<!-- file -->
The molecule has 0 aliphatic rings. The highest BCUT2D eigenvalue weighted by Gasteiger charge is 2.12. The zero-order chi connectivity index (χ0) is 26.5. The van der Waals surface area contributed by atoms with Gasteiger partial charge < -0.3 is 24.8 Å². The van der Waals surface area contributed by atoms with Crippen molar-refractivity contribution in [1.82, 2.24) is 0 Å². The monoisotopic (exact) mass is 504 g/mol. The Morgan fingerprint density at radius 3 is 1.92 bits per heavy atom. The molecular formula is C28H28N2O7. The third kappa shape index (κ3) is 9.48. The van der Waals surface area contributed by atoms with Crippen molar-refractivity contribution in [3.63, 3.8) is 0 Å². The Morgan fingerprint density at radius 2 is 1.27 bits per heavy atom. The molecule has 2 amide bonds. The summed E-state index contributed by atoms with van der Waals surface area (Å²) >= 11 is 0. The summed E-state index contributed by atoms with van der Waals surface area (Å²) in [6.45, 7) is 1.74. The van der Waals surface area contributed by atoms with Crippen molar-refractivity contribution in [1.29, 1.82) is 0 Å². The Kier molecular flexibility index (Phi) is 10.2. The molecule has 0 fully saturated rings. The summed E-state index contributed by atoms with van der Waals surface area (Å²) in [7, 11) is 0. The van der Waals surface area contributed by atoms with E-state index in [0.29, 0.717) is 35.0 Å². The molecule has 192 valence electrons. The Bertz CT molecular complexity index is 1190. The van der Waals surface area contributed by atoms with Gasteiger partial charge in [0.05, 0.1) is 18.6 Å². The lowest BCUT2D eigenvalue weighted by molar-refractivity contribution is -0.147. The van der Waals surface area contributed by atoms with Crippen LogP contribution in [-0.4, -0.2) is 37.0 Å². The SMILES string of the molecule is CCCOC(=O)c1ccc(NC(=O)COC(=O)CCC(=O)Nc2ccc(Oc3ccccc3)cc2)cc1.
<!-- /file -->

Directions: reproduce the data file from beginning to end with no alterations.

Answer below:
The molecule has 0 aliphatic rings. The highest BCUT2D eigenvalue weighted by Gasteiger charge is 2.12. The zero-order chi connectivity index (χ0) is 26.5. The van der Waals surface area contributed by atoms with Gasteiger partial charge < -0.3 is 24.8 Å². The van der Waals surface area contributed by atoms with Crippen molar-refractivity contribution in [1.82, 2.24) is 0 Å². The monoisotopic (exact) mass is 504 g/mol. The Morgan fingerprint density at radius 3 is 1.92 bits per heavy atom. The molecular formula is C28H28N2O7. The third kappa shape index (κ3) is 9.48. The van der Waals surface area contributed by atoms with Crippen molar-refractivity contribution in [3.63, 3.8) is 0 Å². The Morgan fingerprint density at radius 2 is 1.27 bits per heavy atom. The molecule has 2 amide bonds. The summed E-state index contributed by atoms with van der Waals surface area (Å²) >= 11 is 0. The summed E-state index contributed by atoms with van der Waals surface area (Å²) in [6.45, 7) is 1.74. The van der Waals surface area contributed by atoms with Crippen molar-refractivity contribution in [1.29, 1.82) is 0 Å². The Kier molecular flexibility index (Phi) is 10.2. The molecule has 0 fully saturated rings. The summed E-state index contributed by atoms with van der Waals surface area (Å²) in [7, 11) is 0. The van der Waals surface area contributed by atoms with E-state index in [0.29, 0.717) is 35.0 Å². The molecule has 192 valence electrons. The Bertz CT molecular complexity index is 1190. The van der Waals surface area contributed by atoms with Gasteiger partial charge in [0.05, 0.1) is 18.6 Å². The lowest BCUT2D eigenvalue weighted by molar-refractivity contribution is -0.147. The van der Waals surface area contributed by atoms with Crippen LogP contribution in [-0.4, -0.2) is 37.0 Å². The SMILES string of the molecule is CCCOC(=O)c1ccc(NC(=O)COC(=O)CCC(=O)Nc2ccc(Oc3ccccc3)cc2)cc1.